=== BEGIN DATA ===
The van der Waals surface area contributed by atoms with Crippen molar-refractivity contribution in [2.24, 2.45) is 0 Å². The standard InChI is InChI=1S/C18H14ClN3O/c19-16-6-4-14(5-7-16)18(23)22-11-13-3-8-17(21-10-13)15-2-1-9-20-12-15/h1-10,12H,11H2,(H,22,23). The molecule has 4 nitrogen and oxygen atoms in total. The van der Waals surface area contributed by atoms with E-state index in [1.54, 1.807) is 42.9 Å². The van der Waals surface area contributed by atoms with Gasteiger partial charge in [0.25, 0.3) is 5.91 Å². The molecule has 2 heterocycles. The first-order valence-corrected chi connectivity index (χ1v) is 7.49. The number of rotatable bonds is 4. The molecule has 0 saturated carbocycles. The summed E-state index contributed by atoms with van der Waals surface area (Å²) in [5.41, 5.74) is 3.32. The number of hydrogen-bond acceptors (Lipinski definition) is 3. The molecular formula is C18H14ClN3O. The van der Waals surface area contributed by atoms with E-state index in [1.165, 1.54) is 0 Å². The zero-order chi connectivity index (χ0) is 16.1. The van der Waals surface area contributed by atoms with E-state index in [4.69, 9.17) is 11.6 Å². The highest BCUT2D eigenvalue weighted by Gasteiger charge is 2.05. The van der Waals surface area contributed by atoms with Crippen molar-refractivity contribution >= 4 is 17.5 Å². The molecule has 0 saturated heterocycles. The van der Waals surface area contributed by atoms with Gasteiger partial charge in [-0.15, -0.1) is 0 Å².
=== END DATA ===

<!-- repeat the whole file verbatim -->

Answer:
The van der Waals surface area contributed by atoms with Crippen molar-refractivity contribution in [2.24, 2.45) is 0 Å². The standard InChI is InChI=1S/C18H14ClN3O/c19-16-6-4-14(5-7-16)18(23)22-11-13-3-8-17(21-10-13)15-2-1-9-20-12-15/h1-10,12H,11H2,(H,22,23). The molecule has 4 nitrogen and oxygen atoms in total. The van der Waals surface area contributed by atoms with E-state index in [1.54, 1.807) is 42.9 Å². The van der Waals surface area contributed by atoms with Gasteiger partial charge in [0.25, 0.3) is 5.91 Å². The molecule has 2 heterocycles. The first-order valence-corrected chi connectivity index (χ1v) is 7.49. The number of rotatable bonds is 4. The molecule has 0 saturated carbocycles. The summed E-state index contributed by atoms with van der Waals surface area (Å²) in [5.41, 5.74) is 3.32. The number of hydrogen-bond acceptors (Lipinski definition) is 3. The molecular formula is C18H14ClN3O. The van der Waals surface area contributed by atoms with E-state index in [1.165, 1.54) is 0 Å². The zero-order chi connectivity index (χ0) is 16.1. The van der Waals surface area contributed by atoms with E-state index in [4.69, 9.17) is 11.6 Å². The highest BCUT2D eigenvalue weighted by Gasteiger charge is 2.05. The van der Waals surface area contributed by atoms with Crippen molar-refractivity contribution >= 4 is 17.5 Å². The molecule has 0 saturated heterocycles. The van der Waals surface area contributed by atoms with Gasteiger partial charge in [-0.15, -0.1) is 0 Å².